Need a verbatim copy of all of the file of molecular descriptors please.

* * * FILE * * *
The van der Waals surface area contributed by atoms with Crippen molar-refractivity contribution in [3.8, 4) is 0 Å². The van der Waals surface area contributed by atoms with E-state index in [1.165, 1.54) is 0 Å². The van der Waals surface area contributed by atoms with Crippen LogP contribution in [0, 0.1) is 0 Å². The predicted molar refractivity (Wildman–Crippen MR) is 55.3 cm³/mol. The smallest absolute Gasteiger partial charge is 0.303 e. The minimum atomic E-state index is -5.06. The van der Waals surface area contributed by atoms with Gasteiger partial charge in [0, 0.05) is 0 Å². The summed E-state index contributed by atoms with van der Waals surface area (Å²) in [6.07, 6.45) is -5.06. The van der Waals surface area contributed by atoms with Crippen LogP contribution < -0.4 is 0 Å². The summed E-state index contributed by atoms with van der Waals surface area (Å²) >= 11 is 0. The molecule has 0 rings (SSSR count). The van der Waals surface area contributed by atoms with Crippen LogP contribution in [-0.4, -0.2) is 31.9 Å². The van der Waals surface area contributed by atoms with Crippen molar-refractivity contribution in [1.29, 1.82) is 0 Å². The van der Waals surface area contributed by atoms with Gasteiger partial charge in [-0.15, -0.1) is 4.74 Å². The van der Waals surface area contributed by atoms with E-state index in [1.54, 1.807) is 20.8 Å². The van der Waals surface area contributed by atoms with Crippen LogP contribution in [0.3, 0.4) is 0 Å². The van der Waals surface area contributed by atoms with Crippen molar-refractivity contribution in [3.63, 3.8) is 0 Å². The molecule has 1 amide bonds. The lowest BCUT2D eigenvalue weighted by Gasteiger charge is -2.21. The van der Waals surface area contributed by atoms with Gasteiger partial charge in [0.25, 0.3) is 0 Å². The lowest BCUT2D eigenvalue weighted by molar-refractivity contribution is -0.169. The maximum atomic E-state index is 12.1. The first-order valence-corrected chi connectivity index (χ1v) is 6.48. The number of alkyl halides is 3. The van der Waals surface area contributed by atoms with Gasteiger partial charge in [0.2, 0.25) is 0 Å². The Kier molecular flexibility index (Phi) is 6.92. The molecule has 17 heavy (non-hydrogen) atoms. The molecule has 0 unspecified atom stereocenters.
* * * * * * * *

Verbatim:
The van der Waals surface area contributed by atoms with Crippen molar-refractivity contribution in [3.8, 4) is 0 Å². The van der Waals surface area contributed by atoms with E-state index in [1.165, 1.54) is 0 Å². The van der Waals surface area contributed by atoms with Crippen LogP contribution in [0, 0.1) is 0 Å². The predicted molar refractivity (Wildman–Crippen MR) is 55.3 cm³/mol. The smallest absolute Gasteiger partial charge is 0.303 e. The minimum atomic E-state index is -5.06. The van der Waals surface area contributed by atoms with Gasteiger partial charge in [0, 0.05) is 0 Å². The summed E-state index contributed by atoms with van der Waals surface area (Å²) in [6.07, 6.45) is -5.06. The van der Waals surface area contributed by atoms with Crippen LogP contribution < -0.4 is 0 Å². The summed E-state index contributed by atoms with van der Waals surface area (Å²) >= 11 is 0. The molecule has 0 rings (SSSR count). The van der Waals surface area contributed by atoms with Crippen LogP contribution in [-0.4, -0.2) is 31.9 Å². The van der Waals surface area contributed by atoms with Crippen molar-refractivity contribution in [1.29, 1.82) is 0 Å². The van der Waals surface area contributed by atoms with Gasteiger partial charge in [-0.15, -0.1) is 4.74 Å². The van der Waals surface area contributed by atoms with E-state index in [1.54, 1.807) is 20.8 Å². The van der Waals surface area contributed by atoms with Crippen LogP contribution in [0.3, 0.4) is 0 Å². The van der Waals surface area contributed by atoms with Crippen molar-refractivity contribution in [3.63, 3.8) is 0 Å². The molecule has 1 amide bonds. The lowest BCUT2D eigenvalue weighted by Gasteiger charge is -2.21. The van der Waals surface area contributed by atoms with Gasteiger partial charge in [0.25, 0.3) is 0 Å². The lowest BCUT2D eigenvalue weighted by molar-refractivity contribution is -0.169. The maximum atomic E-state index is 12.1. The first-order valence-corrected chi connectivity index (χ1v) is 6.48. The number of alkyl halides is 3. The van der Waals surface area contributed by atoms with Gasteiger partial charge in [0.2, 0.25) is 0 Å². The Kier molecular flexibility index (Phi) is 6.92. The molecule has 17 heavy (non-hydrogen) atoms. The molecule has 0 unspecified atom stereocenters.